Run-Time Semantics of a Language for Programming Social Processes

  • Juan M. Serrano
  • Sergio Saugar
Part of the Lecture Notes in Computer Science book series (LNCS, volume 5405)


There is a broad range of application domains which can be described under the heading of social process domains: business processes, social networks, game servers, etc. This paper puts forward a programming language approach to the formal specification of social processes, building upon the C+ action description language. Particularly, the paper focuses on the run-time semantics of the language, which is delivered as a core layer of application-independent sorts which make up the abstract machine of the language. The advantages of the presented approach with respect to other state-of-the-art proposals lie in its strong support for modularity and reusability, and hence for the development of large-scale, elaboration tolerant, specifications of social processes.


Social Action Social Process Multiagent System Software Component Program Committee 
These keywords were added by machine and not by the authors. This process is experimental and the keywords may be updated as the learning algorithm improves.


Unable to display preview. Download preview PDF.

Unable to display preview. Download preview PDF.


  1. 1.
    Akman, V., Erdogan, S.T., Lee, J., Lifschitz, V., Turner, H.: Representing the zoo world and the traffic world in the language of the causal calculator. Artif. Intell 153(1-2), 105–140 (2004)CrossRefzbMATHGoogle Scholar
  2. 2.
    Artikis, A., Sergot, M., Pitt, J.: Specifying norm-governed computational societies. ACM Transactions on Computational Logic 10(1) (2009)Google Scholar
  3. 3.
    Baral, C., Gelfond, M.: Logic programming and reasoning about actions. In: Handbook of Temporal Reasoning in Artificial Intelligence, ch. 13, pp. 389–496. Elsevier, Amsterdam (2005)Google Scholar
  4. 4.
    Boella, G., Damiano, R., Hulstijn, J., van der Torre, L.: A common ontology of agent communication languages: Modeling mental attitudes and social commitments using roles. Applied Ontology 2(3-4), 217–265 (2007)Google Scholar
  5. 5.
    Cliffe, O., De Vos, M., Padget, J.A.: Answer set programming for representing and reasoning about virtual institutions. In: Inoue, K., Satoh, K., Toni, F. (eds.) CLIMA 2006. LNCS, vol. 4371, pp. 60–79. Springer, Heidelberg (2007)CrossRefGoogle Scholar
  6. 6.
    Dastani, M., Tinnemeier, N., Meyer, J.-J.C.: A programming language for normative multi-agent systems. In: Dignum, V. (ed.): Multi-Agent Systems: Semantics and Dynamics of Organizational Models. IGI Global (in press)Google Scholar
  7. 7.
    Dennis, L.A., Fisher, M., Hepple, A.: Language constructs for multi-agent programming. In: Sadri, F., Satoh, K. (eds.) CLIMA VIII. LNCS, vol. 5056, pp. 137–156. Springer, Heidelberg (2008)Google Scholar
  8. 8.
    Desai, N., Chopra, A.K., Singh, M.P.: Representing and reasoning about commitments in business processes. In: AAAI XXII, pp. 1328–1333. AAAI Press, Menlo Park (2007)Google Scholar
  9. 9.
    Desai, N., Singh, M.P.: A modular action description language for protocol composition. In: AAAI XXII, pp. 962–967. AAAI Press, Menlo Park (2007)Google Scholar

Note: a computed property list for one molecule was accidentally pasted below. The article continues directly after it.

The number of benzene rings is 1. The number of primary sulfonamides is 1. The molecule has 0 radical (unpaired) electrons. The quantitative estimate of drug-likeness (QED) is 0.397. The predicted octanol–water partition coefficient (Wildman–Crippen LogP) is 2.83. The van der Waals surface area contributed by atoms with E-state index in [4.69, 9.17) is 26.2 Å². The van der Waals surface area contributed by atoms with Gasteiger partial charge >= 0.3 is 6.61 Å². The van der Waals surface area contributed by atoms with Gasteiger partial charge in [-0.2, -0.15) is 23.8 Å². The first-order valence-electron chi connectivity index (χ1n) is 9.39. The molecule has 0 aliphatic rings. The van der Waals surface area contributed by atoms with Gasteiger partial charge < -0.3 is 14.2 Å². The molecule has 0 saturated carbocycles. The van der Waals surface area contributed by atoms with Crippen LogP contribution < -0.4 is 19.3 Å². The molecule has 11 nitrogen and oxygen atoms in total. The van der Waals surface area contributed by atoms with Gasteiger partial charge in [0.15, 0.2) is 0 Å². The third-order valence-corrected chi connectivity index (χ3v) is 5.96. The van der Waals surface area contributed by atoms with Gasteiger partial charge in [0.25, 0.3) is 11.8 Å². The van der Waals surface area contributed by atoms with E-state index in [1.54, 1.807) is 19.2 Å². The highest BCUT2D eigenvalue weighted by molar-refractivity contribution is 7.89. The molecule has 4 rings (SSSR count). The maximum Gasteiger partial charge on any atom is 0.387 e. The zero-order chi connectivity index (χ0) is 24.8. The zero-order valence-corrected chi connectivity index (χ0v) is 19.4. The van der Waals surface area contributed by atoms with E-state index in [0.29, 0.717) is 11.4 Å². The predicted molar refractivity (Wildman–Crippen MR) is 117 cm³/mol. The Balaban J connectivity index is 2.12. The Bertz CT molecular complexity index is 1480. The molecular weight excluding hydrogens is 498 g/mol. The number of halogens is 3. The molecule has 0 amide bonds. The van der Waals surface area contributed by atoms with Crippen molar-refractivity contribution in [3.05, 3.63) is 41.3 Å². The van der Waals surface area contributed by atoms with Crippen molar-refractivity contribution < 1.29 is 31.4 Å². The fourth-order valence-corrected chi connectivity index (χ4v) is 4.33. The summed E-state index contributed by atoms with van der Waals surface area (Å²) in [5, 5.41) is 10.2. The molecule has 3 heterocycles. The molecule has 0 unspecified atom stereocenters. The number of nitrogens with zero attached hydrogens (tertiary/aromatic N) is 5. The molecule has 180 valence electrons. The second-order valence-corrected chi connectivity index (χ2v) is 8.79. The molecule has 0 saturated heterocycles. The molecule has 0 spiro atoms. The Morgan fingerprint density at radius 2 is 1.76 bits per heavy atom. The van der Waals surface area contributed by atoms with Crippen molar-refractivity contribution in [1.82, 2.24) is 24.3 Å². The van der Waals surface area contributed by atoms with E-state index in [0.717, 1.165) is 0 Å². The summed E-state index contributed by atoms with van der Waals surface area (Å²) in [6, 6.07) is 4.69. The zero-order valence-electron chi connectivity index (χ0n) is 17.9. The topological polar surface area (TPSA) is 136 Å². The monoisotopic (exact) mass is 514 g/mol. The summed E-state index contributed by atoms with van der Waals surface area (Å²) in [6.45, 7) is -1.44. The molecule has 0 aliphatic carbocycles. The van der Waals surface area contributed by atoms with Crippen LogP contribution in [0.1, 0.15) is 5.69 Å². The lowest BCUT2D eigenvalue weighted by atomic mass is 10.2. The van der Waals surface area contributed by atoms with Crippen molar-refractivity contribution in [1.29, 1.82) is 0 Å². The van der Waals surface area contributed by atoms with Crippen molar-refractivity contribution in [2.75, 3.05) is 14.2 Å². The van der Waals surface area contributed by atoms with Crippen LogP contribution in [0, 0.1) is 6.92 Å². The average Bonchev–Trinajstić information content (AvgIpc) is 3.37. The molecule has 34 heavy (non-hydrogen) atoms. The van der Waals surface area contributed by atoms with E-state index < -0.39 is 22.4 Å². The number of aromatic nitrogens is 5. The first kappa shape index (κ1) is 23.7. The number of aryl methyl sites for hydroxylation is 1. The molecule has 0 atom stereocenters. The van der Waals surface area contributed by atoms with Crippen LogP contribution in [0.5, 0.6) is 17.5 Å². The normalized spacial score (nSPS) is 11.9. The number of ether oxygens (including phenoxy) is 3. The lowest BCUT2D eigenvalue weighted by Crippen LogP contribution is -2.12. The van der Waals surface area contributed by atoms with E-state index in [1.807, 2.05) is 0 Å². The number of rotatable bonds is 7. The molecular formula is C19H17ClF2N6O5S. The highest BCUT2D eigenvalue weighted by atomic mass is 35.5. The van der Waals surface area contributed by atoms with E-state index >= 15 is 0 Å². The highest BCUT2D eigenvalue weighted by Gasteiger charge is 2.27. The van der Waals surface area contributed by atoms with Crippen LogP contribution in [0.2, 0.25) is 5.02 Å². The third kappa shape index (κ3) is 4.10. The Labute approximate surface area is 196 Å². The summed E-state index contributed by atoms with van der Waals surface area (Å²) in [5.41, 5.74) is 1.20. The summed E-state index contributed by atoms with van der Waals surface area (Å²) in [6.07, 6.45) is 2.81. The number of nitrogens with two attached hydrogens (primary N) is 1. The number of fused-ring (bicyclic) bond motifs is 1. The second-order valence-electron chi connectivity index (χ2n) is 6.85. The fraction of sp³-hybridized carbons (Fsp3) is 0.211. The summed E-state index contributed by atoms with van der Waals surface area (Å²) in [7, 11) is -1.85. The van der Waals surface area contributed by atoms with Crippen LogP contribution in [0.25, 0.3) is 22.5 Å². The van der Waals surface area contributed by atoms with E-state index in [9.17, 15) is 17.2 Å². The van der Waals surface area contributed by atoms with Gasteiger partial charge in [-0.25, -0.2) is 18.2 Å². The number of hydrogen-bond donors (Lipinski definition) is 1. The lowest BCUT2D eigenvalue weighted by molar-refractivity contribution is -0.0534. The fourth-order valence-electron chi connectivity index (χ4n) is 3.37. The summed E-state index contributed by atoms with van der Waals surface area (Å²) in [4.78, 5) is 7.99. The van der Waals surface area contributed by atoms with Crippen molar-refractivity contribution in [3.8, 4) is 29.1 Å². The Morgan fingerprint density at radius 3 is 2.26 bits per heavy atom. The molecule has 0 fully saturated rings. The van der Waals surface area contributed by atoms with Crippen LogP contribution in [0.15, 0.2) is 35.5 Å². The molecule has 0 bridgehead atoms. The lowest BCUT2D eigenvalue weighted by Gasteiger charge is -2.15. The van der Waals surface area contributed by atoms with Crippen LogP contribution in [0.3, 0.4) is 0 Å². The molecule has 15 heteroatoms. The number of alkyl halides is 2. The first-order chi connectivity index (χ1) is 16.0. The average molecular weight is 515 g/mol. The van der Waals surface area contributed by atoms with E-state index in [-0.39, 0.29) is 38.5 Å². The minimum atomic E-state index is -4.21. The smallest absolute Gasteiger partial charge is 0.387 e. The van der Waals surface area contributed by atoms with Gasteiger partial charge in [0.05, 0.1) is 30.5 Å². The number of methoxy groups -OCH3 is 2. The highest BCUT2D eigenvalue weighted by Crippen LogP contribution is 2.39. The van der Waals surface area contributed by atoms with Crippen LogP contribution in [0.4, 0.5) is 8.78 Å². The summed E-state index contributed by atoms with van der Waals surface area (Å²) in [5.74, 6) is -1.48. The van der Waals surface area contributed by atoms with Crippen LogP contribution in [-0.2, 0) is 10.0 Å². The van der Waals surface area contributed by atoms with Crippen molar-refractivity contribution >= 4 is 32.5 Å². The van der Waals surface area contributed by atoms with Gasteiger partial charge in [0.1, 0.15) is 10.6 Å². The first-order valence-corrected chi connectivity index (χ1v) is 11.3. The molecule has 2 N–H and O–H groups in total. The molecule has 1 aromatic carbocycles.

10. 10.
    Esteva, M., Rosell, B., Rodríguez-Aguilar, J.A., Arcos, J.L.: Ameli: An agent-based middleware for electronic institutions. In: AAMAS III, pp. 236–243. IEEE Computer Society Press, Los Alamitos (2004)Google Scholar
  11. 11.
    Giunchiglia, E., Lee, J., Lifschitz, V., McCain, N., Turner, H.: Nonmonotonic causal theories. Artif. Intell. 153(1-2), 49–104 (2004)MathSciNetCrossRefzbMATHGoogle Scholar
  12. 12.
    Hübner, J.F., Sichman, J.S., Boissier, O.: S-moise+: A middleware for developing organised multi-agent systems. In: Boissier, O., Dignum, V., Matson, E., Sichman, J.S. (eds.) COIN 2006. LNCS, vol. 3913, pp. 64–78. Springer, Heidelberg (2006)Google Scholar
  13. 13.
    Lifschitz, V., Ren, W.: A modular action description language. In: AAAI XXI. AAAI Press, Menlo Park (2006)Google Scholar
  14. 14.
    Mehta, N.R., Medvidovic, N., Phadke, S.: Towards a taxonomy of software connectors. In: ICSE XXII, pp. 178–187. ACM Press, New York (2000)Google Scholar
  15. 15.
    Reiter, R.: On closed world databases. In: Gallaire, Minker (eds.) Logic and Databases, pp. 55–76. Plenum Press, New York (1978)Google Scholar
  16. 16.
    Saugar, S., Serrano, J.M.: A web-based virtual machine for developing computational societies. In: Klusch, M., Pěchouček, M., Polleres, A. (eds.) CIA 2008. LNCS, vol. 5180, pp. 162–176. Springer, Heidelberg (2008)CrossRefGoogle Scholar
  17. 17.
    Serrano, J.M., Saugar, S.: Operational semantics of multiagent interactions. In: Durfee, E.H., Yokoo, M., Huhns, M.N., Shehory, O. (eds.) AAMAS VI, pp. 889–896. IFAAMAS (2007)Google Scholar
  18. 18.
    Viganó, F., Colombetti, M.: Specification and verification of institutions through status functions. In: Noriega, P., Vázquez-Salceda, J., Boella, G., Boissier, O., Dignum, V., Fornara, N., Matson, E. (eds.) COIN 2006. LNCS, vol. 4386, pp. 115–129. Springer, Heidelberg (2007)CrossRefGoogle Scholar

Copyright information

© Springer-Verlag Berlin Heidelberg 2009

Authors and Affiliations

  • Juan M. Serrano
    • 1
  • Sergio Saugar
    • 1
  1. 1.University Rey Juan Carlos, C/Tulipan S/NMadridSpain

Personalised recommendations